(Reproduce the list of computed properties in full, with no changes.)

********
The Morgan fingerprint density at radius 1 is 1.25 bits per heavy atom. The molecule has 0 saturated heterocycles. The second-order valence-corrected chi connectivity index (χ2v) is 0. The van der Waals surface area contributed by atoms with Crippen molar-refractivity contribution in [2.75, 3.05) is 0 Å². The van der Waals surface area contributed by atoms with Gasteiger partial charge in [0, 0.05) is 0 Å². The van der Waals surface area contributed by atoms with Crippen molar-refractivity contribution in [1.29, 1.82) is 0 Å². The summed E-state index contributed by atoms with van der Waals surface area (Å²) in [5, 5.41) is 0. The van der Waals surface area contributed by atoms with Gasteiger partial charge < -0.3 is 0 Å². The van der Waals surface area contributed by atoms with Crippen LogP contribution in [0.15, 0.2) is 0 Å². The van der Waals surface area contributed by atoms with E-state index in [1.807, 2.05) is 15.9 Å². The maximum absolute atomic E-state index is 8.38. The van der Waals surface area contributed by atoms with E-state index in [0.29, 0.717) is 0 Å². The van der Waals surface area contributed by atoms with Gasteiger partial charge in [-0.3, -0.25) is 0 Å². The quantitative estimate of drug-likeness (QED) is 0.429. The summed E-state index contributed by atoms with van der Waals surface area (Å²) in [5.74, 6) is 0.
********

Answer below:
The Morgan fingerprint density at radius 1 is 1.25 bits per heavy atom. The molecule has 0 saturated heterocycles. The second-order valence-corrected chi connectivity index (χ2v) is 0. The van der Waals surface area contributed by atoms with Crippen molar-refractivity contribution in [2.75, 3.05) is 0 Å². The van der Waals surface area contributed by atoms with Gasteiger partial charge in [0, 0.05) is 0 Å². The van der Waals surface area contributed by atoms with Crippen molar-refractivity contribution in [1.29, 1.82) is 0 Å². The summed E-state index contributed by atoms with van der Waals surface area (Å²) in [5, 5.41) is 0. The van der Waals surface area contributed by atoms with Gasteiger partial charge < -0.3 is 0 Å². The van der Waals surface area contributed by atoms with Crippen LogP contribution in [0.15, 0.2) is 0 Å². The van der Waals surface area contributed by atoms with E-state index in [1.807, 2.05) is 15.9 Å². The maximum absolute atomic E-state index is 8.38. The van der Waals surface area contributed by atoms with E-state index in [0.29, 0.717) is 0 Å². The van der Waals surface area contributed by atoms with Gasteiger partial charge in [-0.3, -0.25) is 0 Å². The quantitative estimate of drug-likeness (QED) is 0.429. The summed E-state index contributed by atoms with van der Waals surface area (Å²) in [5.74, 6) is 0.